Naples Design District
Sep 20, 2019 02:42PM
● By Patricia Letakis
BY PATRICIA LETAKIS
Most creative hubs aren’t planned. They are neighborhoods that seem to emerge over time as artists, designers, architects, merchants and restaurateurs establish roots, hang out “open for business” signs, and slowly shape and transform a place into a community where creativity can flourish. That is what’s happening in the Naples Design District—and it’s quite exciting.
Earlier this year, the district was made official. Naples’ main thoroughfare U.S. Highway 41, from 7th Avenue North to 5th Avenue South, and the blocks east to Goodlette Frank Road were designated the Naples Design District. Here Old Florida stucco storefronts that have existed for decades now rub shoulders with newer contemporary architecture boasting clean lines, curved roofs and glass panels. Walk a couple of blocks east and a New Urbanism condo community is sprouting up. Some buildings are already welcoming residents and others are under construction. What’s in motion is a new neighborhood with great promise that’s easily accessible for the pedestrian.
Laura Burns, president of the Naples Design District Board, explains that in the last 10 years, efforts have been made to move initiatives forward. “We are thrilled it has finally materialized and come to fruition,” she says about the decision to officially define the district and the support received from local government and the Community Redevelopment Agency. “We want the community and the tourist to know that the district is here. That the district maintains an eclectic feel and a sense of community is hugely important to us,” she emphasizes.
On a stroll through the neighborhood, you’ll discover just how eclectic the Naples Design District has become. Interior design businesses with upscale retail stores, luxury homebuilders, floral shops and art galleries are most evident. Stylish restaurants, café-bakeries and wine stores lure the culinary curious. Tucked among these vibrant businesses are consignment stores, hair salons and even an animal hospital.
Becky Enzweiler, interior designer and owner of The Striped Cabana and a transplant from Chattanooga, Tennessee, has been part of the design district since 2016. Poring over a floor plan behind her cluttered desk, Enzweiler says that she loves the concept, the growth, and particularly the lower rent. “Everybody gets along,” she says of her neighbors. “We want to make it a destination. Come for the day and shop around.”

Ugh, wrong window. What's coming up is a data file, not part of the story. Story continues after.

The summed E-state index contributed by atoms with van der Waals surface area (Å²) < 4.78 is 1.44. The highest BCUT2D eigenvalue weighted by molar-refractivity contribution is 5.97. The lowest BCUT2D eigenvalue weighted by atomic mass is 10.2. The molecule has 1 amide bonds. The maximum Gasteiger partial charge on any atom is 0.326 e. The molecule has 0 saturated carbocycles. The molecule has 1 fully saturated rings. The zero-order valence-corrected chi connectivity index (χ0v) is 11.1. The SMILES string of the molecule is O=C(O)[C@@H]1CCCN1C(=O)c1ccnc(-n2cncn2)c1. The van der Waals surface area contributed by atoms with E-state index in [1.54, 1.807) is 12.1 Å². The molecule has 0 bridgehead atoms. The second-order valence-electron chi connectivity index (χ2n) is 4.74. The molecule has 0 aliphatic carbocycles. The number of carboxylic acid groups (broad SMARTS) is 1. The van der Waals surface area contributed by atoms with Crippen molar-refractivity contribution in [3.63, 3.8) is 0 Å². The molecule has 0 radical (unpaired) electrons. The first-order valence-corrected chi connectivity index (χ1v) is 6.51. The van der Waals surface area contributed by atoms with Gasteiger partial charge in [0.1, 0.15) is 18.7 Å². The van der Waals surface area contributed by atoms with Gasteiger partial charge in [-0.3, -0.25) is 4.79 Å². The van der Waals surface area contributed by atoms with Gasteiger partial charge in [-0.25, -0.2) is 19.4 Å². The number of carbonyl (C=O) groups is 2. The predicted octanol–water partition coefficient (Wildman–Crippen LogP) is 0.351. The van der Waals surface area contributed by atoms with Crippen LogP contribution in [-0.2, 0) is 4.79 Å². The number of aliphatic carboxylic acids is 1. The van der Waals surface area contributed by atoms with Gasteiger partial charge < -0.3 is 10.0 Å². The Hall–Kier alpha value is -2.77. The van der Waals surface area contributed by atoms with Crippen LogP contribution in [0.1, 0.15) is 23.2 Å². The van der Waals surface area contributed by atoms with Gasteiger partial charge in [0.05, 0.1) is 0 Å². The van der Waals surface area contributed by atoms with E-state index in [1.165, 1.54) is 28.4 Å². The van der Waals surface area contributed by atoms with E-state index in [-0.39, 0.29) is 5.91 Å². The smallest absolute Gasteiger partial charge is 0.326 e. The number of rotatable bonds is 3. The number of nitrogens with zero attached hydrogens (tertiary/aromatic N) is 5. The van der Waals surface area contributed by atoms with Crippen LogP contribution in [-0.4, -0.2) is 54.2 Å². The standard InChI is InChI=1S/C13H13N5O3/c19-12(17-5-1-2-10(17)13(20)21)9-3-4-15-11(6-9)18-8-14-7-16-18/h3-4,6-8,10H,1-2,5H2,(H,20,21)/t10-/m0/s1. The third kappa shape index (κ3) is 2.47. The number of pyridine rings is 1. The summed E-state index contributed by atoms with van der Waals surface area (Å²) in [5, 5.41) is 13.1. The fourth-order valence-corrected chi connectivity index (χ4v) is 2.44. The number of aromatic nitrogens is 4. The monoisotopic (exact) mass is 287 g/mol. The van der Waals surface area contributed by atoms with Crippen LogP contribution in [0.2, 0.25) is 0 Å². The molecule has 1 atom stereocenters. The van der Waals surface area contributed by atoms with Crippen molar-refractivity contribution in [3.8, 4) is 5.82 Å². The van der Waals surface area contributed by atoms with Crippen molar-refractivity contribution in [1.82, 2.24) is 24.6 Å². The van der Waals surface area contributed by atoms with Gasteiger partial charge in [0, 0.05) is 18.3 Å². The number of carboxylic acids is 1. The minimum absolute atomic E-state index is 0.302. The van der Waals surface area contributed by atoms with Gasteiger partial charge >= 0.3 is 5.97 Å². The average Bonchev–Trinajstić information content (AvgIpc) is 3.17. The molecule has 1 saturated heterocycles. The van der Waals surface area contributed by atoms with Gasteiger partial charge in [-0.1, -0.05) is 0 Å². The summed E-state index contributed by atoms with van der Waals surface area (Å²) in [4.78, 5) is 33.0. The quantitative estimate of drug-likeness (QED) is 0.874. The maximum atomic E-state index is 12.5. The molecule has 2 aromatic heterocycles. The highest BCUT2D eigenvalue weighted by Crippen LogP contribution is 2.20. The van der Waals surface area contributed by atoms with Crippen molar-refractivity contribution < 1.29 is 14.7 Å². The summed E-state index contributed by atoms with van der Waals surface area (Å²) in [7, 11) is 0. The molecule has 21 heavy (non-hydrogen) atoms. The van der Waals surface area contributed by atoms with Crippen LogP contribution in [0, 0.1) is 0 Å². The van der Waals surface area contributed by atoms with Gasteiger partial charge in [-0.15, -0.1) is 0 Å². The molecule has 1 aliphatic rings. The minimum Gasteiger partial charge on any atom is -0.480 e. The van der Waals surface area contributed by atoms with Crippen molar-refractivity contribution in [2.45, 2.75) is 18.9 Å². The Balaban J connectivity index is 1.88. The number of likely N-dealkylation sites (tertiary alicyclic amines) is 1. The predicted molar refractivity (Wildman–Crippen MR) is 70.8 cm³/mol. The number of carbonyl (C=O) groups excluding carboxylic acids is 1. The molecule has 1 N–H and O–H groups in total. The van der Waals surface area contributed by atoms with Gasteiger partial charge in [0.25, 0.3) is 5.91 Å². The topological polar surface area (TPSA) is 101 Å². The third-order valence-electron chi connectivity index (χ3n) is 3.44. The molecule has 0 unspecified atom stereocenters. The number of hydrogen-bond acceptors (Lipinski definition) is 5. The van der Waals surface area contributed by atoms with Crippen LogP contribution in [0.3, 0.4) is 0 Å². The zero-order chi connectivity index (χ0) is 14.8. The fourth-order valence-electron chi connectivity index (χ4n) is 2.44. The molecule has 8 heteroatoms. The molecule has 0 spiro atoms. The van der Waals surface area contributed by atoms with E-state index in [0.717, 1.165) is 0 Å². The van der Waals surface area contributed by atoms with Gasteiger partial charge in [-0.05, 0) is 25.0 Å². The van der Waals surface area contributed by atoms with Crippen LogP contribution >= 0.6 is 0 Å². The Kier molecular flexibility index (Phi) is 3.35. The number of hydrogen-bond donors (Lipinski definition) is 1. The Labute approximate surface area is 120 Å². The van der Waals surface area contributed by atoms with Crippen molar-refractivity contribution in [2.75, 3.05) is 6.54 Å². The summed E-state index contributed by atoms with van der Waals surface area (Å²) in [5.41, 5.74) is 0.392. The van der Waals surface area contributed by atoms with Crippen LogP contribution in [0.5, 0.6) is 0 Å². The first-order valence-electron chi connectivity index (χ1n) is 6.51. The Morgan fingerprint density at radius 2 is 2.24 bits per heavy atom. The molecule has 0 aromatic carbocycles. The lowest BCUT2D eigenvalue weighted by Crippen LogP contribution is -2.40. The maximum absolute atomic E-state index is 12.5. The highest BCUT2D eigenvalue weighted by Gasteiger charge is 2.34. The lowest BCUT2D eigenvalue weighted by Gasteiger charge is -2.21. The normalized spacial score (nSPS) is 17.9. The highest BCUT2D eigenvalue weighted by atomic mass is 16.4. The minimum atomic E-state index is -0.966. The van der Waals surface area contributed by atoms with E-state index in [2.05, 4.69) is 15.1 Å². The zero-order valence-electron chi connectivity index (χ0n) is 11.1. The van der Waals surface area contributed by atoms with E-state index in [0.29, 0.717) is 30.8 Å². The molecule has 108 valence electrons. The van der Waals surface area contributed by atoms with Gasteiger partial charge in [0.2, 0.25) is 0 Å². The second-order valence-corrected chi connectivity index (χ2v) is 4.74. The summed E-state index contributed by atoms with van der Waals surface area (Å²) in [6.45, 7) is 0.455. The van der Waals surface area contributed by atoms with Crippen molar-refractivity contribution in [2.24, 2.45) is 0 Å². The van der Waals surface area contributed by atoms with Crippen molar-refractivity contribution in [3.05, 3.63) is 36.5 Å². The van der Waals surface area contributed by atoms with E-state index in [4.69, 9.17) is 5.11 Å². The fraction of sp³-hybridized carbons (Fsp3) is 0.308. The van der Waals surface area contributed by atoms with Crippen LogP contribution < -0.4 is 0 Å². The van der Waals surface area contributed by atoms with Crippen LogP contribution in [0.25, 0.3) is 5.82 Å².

Anyone looking for inviting, coastal-inspired home accessories washed in the colors of the sea will find her selection of patio pillows, tables, lamps and chairs inspiring. “I want you to come in and sit on a big white sofa and relax,” the designer says. “We have unique things not seen elsewhere—vintage and coastal pieces in particular.”
Greg Sari is no newcomer to the neighborhood. Co-owner of Garden District, a stylish floral design store and event-planning business, he says, “We’ve been here 12 years, and yeah, we’ve seen the area transition.” He just wishes there were more restaurants.
Describing his business, he says, “We do home installations, which include plants and design pots, orchid installs, silk tree arrangements and personal creating.” Throughout the store are vignettes showcasing arrangements of succulents, orchids and myriad flowers. Beautiful pots, ranging from elegant white porcelain to modern metallic, dazzle on the tables.
Timeless restaurant, with its corner location on U.S Highway 41 and 1st Avenue North, occupies prime real estate. “I thought this was a good location for a restaurant, big windows facing 41,” says chef David Nelson, who when invited to run the kitchen at the MHK Eatery was easily sold on the location.
“The district is up and coming with 850 Central condos and Eleven Eleven Central condos being built and Naples Square condos. The area is transitioning into a walking neighborhood,” explains Nelson.
Timeless may not be the only restaurant in the district, but the modern American gastropub stands out with its hip vibe, cottage-meets-contemporary décor and options that include: dining room seating; a lounge ideal for wine, beer and pizza; outdoor patio tables; and stools at the espresso and coffee bar. Among the favorites on the menu are artisan pizzas and small plates like Wagyu sliders and shrimp tacos.
The southeast corner of the district near Goodlette Frank Road is where the condominiums are rising up and serving as an anchor for the community. Matthew Kragh of MHK Architects has been instrumental in creating a new standard for Naples design here, explains Burns. A more modern, minimalist look and open floor plans are among the design elements. Burns continues to say that in an effort to create a coherent destination, Kragh and the board are working together on decisions that affect public art, landscaping and signage.
Future plans to enhance the Naples Design District include the creation of byways, walkways, blue zones, bicycle lanes and pick-up points for trolleys and Nickel Ride. This will eventually make access to the district easy and safe for pedestrians, Burns points out.
Keeping a finger on the pulse, the Naples Design District Board is forging ahead to make this creative hub one of Naples’ buzziest neighborhoods.
Patricia Letakis is the managing editor at TOTI Media.